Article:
Air Access To This Island Is Better Than Before Storm Devastated Airport

douglas charles airport

Douglas-Charles Airport


ROSEAU, Dominica, Friday August 26, 2016 – Tourism officials in Dominica are reporting that full air access to Dominica is back, a year after Tropical Storm Erika devastated the island’s main airport, Douglas-Charles Airport. And they say it’s much improved, with more flights now coming into the island.

Prior to Tropical Storm Erika hitting the island on August 27, 2015, there were 56 scheduled weekly flights into Douglas-Charles Airport, with an estimated seating capacity of 2,827. Following the reopening of the airport in September 2015, all carriers returned to Douglas-Charles and over time some have even increased their flights. Now, 67 scheduled flights arrive weekly – a 16.8 per cent increase in weekly seat capacity, to 3,301.




The Douglas-Charles Airport after Tropical Storm Erika hit. (Credit: dominicanewsonline)

After months of only two flights serving Dominica, regional carrier LIAT implemented its new destination schedule for Dominica at the beginning of June. That includes five daily flights and one flight four times weekly, a total of 39 weekly flights and up to 2,372 in seat capacity.

The implementation of that new schedule features the reinstatement of late afternoon direct flights from Antigua, offering connections from the United Kingdom and Europe; mid-morning, mid-afternoon and evening flights from Barbados which allow same day connections from many key United States gateway cities as well as Toronto, and London; non-stop flights from Puerto Rico four days of the week; and three flights per week from Guadeloupe.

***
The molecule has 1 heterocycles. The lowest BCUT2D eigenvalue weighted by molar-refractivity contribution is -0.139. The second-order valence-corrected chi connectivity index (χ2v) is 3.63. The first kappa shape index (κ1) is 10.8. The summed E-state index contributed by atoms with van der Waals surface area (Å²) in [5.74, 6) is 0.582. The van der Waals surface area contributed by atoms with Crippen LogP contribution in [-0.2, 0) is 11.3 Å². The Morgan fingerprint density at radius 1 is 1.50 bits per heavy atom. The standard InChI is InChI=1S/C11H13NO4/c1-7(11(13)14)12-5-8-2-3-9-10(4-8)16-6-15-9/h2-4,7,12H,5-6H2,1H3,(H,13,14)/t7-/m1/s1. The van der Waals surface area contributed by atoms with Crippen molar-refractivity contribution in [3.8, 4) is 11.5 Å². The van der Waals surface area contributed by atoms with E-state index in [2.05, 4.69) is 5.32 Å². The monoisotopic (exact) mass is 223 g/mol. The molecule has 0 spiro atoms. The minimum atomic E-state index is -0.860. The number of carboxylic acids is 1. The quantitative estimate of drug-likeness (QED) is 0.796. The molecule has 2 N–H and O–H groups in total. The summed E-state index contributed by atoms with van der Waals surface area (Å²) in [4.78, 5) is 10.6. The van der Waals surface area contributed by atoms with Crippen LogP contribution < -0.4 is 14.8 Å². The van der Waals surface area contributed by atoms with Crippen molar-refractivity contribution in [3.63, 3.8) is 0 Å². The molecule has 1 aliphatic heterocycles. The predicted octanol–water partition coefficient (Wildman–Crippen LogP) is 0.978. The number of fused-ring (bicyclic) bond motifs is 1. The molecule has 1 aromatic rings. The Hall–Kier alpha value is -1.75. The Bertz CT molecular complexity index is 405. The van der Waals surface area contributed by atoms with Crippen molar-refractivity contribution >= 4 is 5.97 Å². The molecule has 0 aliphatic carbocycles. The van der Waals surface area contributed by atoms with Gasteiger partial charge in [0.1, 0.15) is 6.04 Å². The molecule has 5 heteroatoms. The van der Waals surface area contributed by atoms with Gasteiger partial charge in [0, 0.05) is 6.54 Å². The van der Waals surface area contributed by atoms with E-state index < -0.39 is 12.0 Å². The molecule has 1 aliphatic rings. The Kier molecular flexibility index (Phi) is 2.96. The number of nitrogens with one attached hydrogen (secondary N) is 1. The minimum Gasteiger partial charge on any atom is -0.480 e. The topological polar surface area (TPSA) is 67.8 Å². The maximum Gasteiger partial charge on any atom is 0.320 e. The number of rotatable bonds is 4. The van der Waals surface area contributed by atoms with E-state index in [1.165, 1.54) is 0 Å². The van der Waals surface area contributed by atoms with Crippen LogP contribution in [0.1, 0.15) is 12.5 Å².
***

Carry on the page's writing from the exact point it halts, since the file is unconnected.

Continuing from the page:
In addition, WINAIR and Air Antilles increased flights between Dominica, St. Maarten and Guadeloupe, starting July 1, from four days a week to daily service, an increase of 288 seats per week.


Winair has not only boosted service to the main airport, but to the smaller Canefield Airport as well. (Credit: Winair)

WINAIR’s schedule improvements also extended to Dominica’s smaller Canefield Airport, where the carrier has been operating regularly since January 2016. WINAIR now operates 11 flights weekly between Dominica and St. Maarten into Canefield. This service also includes daily connections to Antigua and has increased the seat capacity at Canefield from 108, pre-Tropical Storm Erika, to 158 seats currently. The schedules offer same-day connections from France and Europe (via St. Maarten) and London (via Antigua).

Seaborne Airlines, Air Sunshine, and Coastal Air Transport have maintained regular service to Dominica and effective May 2016, Hummingbird Air also resumed regular scheduled service, now operating into Douglas-Charles Airport, three times weekly.

“These new schedules, coupled with a growing number of interline and code share agreements held by LIAT, WINAIR, Air Antilles, and Seaborne Airlines with carriers such as Jet Blue, American Airlines, United, British Airways, Air France, and Delta, just to name a few, have improved Dominica’s visibility on the Global Distribution System (GDS) immensely, allowing travellers to book the Nature Island directly from almost anywhere in the world,” the island’s tourism authority said in a statement.

The increased flights all come in time for visitors anticipating the return of Dominica’s World Creole Music Festival in October. The 2015 edition had been cancelled because of the destruction caused by Tropical Storm Erika.

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